- Look Natural – At Speakeasy I learned that “arms at your sides” is how to look natural to the audience. It’s extremely uncomfortable and feels unnatural to me, but I have the recorded video to show that I’m wrong. The problem is, if you are always waiving your arms around, or hiding them behind your back, you distract the audience. That’s not to say you should never move your arms, but do it less often. I tend to point or gesture way too often, so whenever I notice that I am, I just naturally put my arms down and focus on doing that for a bit.
- Face Forward – When you turn your back on the audience, you lose them. Especially if you are talking with your back to them. Instead, take small, backward steps and always face the entire audience.
- Pictures – pictures are really the way to go. If you put text on the screen, people will read the text and tune you out. Some presenters are amazing enough that they get away with no slides at all. I don’t suggest starting there. Technical conference-goers are used to slides. However, you can stick to pictures for your slides. If you have pictures that support your ideas, you can have slides while still forcing the audience to pay attention to you for content delivery.
- Short Text – If you must use text, don’t use sentences, paragraphs, definitions, or anything else lengthy. A few words, as little as possible is the only way to go. If the audience is reading, they aren’t listening to you.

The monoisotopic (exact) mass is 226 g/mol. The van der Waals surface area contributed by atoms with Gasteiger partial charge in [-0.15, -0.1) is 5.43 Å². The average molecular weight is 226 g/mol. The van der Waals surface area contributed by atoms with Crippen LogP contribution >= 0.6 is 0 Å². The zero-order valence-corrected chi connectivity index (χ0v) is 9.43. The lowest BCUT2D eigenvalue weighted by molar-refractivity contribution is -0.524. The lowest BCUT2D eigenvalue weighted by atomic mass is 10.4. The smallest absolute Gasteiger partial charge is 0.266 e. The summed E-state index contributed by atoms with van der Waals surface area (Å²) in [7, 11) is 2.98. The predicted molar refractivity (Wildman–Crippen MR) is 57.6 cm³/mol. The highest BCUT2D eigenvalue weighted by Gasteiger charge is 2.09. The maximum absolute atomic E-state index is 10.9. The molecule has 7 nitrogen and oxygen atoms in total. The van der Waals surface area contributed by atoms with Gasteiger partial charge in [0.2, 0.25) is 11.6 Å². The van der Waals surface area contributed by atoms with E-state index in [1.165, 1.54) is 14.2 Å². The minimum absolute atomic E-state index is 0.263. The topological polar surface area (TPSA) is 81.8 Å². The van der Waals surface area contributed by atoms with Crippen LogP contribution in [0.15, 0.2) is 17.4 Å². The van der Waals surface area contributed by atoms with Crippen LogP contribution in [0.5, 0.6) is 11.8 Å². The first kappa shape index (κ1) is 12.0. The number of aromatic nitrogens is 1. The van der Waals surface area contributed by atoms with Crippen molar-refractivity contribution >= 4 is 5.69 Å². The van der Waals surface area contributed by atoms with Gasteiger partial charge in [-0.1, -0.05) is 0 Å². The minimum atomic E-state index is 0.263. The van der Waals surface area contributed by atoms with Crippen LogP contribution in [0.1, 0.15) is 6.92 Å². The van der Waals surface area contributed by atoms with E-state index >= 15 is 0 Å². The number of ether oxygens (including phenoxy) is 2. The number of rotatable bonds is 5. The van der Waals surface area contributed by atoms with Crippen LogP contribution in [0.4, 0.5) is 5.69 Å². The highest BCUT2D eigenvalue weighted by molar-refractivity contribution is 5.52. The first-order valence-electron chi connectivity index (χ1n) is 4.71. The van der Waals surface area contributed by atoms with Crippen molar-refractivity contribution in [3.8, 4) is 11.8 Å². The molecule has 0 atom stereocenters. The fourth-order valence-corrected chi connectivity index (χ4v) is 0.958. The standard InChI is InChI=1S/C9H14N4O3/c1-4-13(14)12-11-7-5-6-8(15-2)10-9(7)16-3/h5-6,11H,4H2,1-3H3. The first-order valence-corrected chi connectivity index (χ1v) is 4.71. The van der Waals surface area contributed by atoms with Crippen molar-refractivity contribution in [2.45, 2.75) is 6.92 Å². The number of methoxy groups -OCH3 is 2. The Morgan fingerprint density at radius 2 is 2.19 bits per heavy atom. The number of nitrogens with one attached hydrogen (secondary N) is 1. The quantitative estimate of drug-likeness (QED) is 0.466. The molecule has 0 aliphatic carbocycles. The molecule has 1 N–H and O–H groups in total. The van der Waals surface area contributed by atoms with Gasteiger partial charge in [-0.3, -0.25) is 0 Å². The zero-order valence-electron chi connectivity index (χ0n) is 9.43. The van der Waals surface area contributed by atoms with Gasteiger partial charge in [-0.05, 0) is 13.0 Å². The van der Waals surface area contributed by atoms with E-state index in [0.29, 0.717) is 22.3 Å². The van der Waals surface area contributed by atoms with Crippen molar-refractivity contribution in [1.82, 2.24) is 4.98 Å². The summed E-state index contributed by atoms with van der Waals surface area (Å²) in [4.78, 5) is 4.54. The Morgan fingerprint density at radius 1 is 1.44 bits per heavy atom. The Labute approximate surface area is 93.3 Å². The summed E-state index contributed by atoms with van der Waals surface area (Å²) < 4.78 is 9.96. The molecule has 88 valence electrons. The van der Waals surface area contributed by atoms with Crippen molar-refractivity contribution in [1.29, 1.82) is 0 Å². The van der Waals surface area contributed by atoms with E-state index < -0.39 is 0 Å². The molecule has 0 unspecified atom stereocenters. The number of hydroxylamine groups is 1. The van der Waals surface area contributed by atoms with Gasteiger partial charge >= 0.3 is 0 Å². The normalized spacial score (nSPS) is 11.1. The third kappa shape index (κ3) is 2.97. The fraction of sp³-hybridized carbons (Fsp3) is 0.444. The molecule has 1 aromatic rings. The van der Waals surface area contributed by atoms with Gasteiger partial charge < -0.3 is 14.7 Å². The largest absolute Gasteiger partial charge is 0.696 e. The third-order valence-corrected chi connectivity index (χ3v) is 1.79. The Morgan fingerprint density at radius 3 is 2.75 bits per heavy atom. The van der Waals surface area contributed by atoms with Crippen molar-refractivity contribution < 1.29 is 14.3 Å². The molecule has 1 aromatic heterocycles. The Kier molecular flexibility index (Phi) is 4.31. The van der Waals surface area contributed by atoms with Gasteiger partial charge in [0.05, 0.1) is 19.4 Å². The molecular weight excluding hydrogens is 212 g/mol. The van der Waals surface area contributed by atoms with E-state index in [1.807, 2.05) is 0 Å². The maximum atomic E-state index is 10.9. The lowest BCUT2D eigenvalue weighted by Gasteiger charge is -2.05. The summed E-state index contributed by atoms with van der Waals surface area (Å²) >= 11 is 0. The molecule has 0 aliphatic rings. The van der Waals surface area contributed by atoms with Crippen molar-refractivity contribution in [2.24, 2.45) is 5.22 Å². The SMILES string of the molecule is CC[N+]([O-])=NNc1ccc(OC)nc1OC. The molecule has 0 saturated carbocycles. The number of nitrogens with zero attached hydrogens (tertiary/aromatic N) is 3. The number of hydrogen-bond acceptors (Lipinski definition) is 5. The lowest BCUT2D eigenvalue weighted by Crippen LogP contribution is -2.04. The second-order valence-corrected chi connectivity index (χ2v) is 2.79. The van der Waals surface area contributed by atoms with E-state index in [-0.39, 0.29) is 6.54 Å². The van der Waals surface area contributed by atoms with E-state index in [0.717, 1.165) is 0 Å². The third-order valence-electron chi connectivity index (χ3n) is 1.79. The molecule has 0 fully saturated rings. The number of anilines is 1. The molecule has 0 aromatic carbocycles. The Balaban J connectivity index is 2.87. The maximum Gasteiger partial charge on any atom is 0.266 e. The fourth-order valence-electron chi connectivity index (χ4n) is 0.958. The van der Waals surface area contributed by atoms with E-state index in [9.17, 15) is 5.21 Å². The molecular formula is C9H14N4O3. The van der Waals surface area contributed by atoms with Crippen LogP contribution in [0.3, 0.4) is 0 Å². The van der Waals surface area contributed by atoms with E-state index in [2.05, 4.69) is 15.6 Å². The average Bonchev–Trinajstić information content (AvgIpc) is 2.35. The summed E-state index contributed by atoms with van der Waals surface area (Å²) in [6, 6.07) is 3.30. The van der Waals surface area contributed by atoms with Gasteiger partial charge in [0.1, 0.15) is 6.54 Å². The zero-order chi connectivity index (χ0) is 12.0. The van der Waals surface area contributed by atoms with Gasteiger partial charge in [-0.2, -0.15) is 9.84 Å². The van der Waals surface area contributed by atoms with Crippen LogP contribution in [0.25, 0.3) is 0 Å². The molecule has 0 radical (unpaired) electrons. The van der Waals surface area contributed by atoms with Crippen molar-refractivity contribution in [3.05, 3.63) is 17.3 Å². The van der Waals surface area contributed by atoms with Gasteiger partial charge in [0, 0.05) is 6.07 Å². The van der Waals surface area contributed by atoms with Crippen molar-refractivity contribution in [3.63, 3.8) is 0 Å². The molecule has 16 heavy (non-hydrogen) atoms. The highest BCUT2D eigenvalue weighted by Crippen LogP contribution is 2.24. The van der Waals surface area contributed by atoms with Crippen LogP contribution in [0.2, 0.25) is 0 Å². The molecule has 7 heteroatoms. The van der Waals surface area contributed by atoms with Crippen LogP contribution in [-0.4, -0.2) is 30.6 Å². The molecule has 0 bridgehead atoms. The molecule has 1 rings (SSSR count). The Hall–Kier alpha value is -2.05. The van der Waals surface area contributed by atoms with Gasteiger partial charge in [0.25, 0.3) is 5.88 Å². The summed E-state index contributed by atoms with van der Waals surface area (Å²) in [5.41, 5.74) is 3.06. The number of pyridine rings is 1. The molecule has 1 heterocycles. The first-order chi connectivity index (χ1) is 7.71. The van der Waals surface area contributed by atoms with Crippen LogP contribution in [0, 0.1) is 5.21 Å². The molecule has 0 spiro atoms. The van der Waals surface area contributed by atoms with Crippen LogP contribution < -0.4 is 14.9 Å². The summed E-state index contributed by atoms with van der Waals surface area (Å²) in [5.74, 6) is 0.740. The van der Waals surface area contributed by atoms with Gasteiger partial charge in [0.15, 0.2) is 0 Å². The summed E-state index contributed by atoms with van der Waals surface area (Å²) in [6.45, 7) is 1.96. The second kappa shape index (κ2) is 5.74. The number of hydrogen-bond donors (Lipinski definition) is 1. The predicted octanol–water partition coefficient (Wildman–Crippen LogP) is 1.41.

- No Bullets – If you must you text, avoid bullets. Instead, show one line at a time and hide or shade the other lines.
- Code Is Acceptable – Some ideas are more easily expressed with a snippet of code. Don’t avoid code when code is the best choice. Instead, when you bring the code up, give the audience 30 seconds (or whatever is appropriate) to digest the code, and then begin to discuss it. Just remember, as long as the code is on the screen, there will be people reading, and not paying attention to you.
- No Distractions – Distractions can ruin a presentation. Excessive transitions, morphing text, blinking text, etc all take away from the message that you are trying to express. I remember seeing a Flex presentation at RailsConf where the presenters showed their Flex Twitter Client. It was really pretty, and kept popping up tweets from conference attendees. Putting it up was awesome, leaving it up was the worst possible choice. I can’t remember anything they said after they put up the application. I tuned them out for the remainder of the talk, and read all the tweets that kept popping up. I didn’t mean to, but I was drawn to the shiny objects. After the talk I asked a few friends if the presentation was any good. They had no idea, we were all entranced by the twitter client.
- Start Small, Build Up – My wife is the first to hear (suffer) though any presentation that I put together. I practice it a few times, then present it to her, then practice a few more times, then move on to a slightly larger venue. A User Group or some peers at work are good audiences for a new talk. After you present to 10-20 people, you should feel pretty confident about giving the same presentation to 100-200 people.
- Be Original – If you use a template provided with Powerpoint or Keynote, it’s likely that someone else at the conference will be using the same template.
- Be Yourself – In my presentations I almost always swear and make some kind of sarcastic remark. That’s how I act among friends and when I act like myself in presentations people tend to accept that what I’m saying is what I believe, not what I’m trying to pitch.